To ensure your horse’s health is maintained to a high standard, it is important to have your horse vaccinated. Below are the answers to some of the frequently asked questions about vaccination.
Why do we need to vaccinate horses?
- To prevent unnecessary suffering and to promote horse health.
- To prevent additional unplanned expenses – costs of treatment can far outweigh the costs of vaccination.
- To prevent loss of use – an unwell horse should not be ridden or exercised until it has completely recovered.
- To prevent yard closures and sporting cancellations – horse movements on a yard may have to be restricted or cancelled if a horse is diagnosed with an infectious disease.
- To prevent the spread of disease.
How do horse vaccines work?
Vaccines stimulate an immune response in horses by tricking their bodies into believing that they are being attacked by a disease. They contain antigens (disease causing organisms) that are altered slightly, so they don’t cause the actual disease, but are still recognisable to the horse’s immune system. This means that the immune system creates antibodies and killer cells against these antigens to fight the ‘infection’. Memory cells are also produced at this time.
This means that when natural infection does occur, the immune system is ‘primed’ and able to produce a much faster and stronger response. It is this rapid and strong response, as a result of vaccination, that causes a reduction in clinical signs seen and a reduction in the spread of disease to others.
What should my horse be vaccinated against?
The most common diseases to vaccinate horses in the UK against are equine ‘flu’ and tetanus, although it is also advisable in some cases to protect your horse against strangles and herpes. Your vet will be able to advise you on the best vaccination schedule for your horse.
If you have a broodmare then it may be advisable to vaccinate her against rotavirus and herpes during pregnancy. Your vet will be able to advise you on the best vaccination schedule for your broodmare.
If you have a stallion then vaccination against Equine Viral Arteritis (EVA) may be appropriate. Your vet will be able to advise you on this.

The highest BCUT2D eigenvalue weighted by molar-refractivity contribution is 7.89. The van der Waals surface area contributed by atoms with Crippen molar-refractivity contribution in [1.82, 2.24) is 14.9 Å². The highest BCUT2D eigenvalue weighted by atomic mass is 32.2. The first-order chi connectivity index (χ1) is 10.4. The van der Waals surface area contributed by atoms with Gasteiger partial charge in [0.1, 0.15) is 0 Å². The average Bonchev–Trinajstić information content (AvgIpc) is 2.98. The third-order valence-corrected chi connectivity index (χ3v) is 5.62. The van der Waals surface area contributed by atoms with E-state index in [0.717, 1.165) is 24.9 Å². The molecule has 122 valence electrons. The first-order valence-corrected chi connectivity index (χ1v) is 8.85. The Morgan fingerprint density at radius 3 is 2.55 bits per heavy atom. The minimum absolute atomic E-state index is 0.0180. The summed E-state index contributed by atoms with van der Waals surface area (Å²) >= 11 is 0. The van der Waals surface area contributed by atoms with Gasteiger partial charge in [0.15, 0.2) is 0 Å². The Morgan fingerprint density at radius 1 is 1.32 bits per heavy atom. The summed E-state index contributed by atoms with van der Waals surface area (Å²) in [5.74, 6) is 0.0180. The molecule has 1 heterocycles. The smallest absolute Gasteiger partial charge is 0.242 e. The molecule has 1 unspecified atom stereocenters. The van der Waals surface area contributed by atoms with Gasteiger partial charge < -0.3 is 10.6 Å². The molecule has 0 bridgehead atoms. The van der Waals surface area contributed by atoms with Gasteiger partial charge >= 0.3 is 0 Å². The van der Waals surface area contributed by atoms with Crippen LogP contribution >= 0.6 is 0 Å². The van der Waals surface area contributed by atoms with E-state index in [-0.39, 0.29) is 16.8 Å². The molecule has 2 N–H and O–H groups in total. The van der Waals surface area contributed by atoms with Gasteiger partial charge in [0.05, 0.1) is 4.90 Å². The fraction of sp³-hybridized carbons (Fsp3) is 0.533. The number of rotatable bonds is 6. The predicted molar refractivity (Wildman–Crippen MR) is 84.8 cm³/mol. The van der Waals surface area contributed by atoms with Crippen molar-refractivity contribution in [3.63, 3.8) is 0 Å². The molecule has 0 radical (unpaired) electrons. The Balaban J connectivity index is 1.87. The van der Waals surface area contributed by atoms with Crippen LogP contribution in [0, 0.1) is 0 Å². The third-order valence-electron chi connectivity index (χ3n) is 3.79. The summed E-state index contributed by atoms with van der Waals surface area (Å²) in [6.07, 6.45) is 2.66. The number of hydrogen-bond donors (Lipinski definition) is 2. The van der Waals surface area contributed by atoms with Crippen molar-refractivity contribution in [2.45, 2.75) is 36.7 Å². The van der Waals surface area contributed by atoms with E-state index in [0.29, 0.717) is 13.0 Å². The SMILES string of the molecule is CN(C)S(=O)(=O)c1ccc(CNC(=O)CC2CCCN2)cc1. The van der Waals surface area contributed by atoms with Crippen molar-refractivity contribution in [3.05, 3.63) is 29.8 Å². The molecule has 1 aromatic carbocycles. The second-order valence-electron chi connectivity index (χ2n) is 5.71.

How often should I vaccinate my horse?
After an initial vaccination course, booster vaccinations for respiratory disease are required at various time intervals, depending on which disease the vaccine is protecting against. Your vet can advise you on this. Tetanus vaccinations will require booster vaccinations every 2-3 years, again your vet will advise you on this.
I don’t compete my horse so do I need to vaccinate?
Yes, especially if your horse has any contact with other horses. Furthermore, Equine Influenza Virus can travel up to 5km in favorable conditions so even if your horse lives alone it is still at risk from infection. It is easy to overlook the importance of influenza as outbreaks are relatively rare but the disease is debilitating for your horse and can be distressing for you to witness.
A horse doesn’t need to leave home to be at risk of tetanus and most cases of tetanus are fatal. The only way to prevent your horse from contracting tetanus is by vaccination.
How effective are horse vaccines?
As in humans, vaccination is never a 100 percent guarantee since it relies on the ability of each horse to individually mount a satisfactory immune response. However, outbreaks of disease in vaccinated horses are extremely rare.
A combination of having a complete vaccination program and enough of the population vaccinated (herd immunity) is the best way to reduce the incidence and spread of disease.
The gold standard is to have a whole yard vaccinated and follow good stable management and hygiene procedures.
What should I do if my horse appears sick following vaccination?
Just as humans sometimes feel unwell following immunisation, horses also can appear off-colour after being vaccinated. This is not usually a cause for concern, but if you are worried you should talk to your vet.
Can I vaccinate my pregnant mare?
Against equine flu and tetanus: It is advisable to keep your pregnant mare up to date with her flu and tetanus vaccinations so that this immunity can be passed to her foal via the colostrum. Most ‘flu/tet’ vaccines are licensed to use in pregnancy. Speak to your Veterinary Surgeon about the most suitable time to booster your mare.
Against herpes: To reduce abortion caused by EHV-1 infection pregnant mares can be vaccinated during the 5th, 7th and 9th month of pregnancy.
Against rotavirus: To reduce the incidence of rotavirus within foals pregnant mares can be vaccinated during the 8th, 9th and 10th months of pregnancy.
Against equine strangles: It is not recommended to vaccinate against strangles during pregnancy.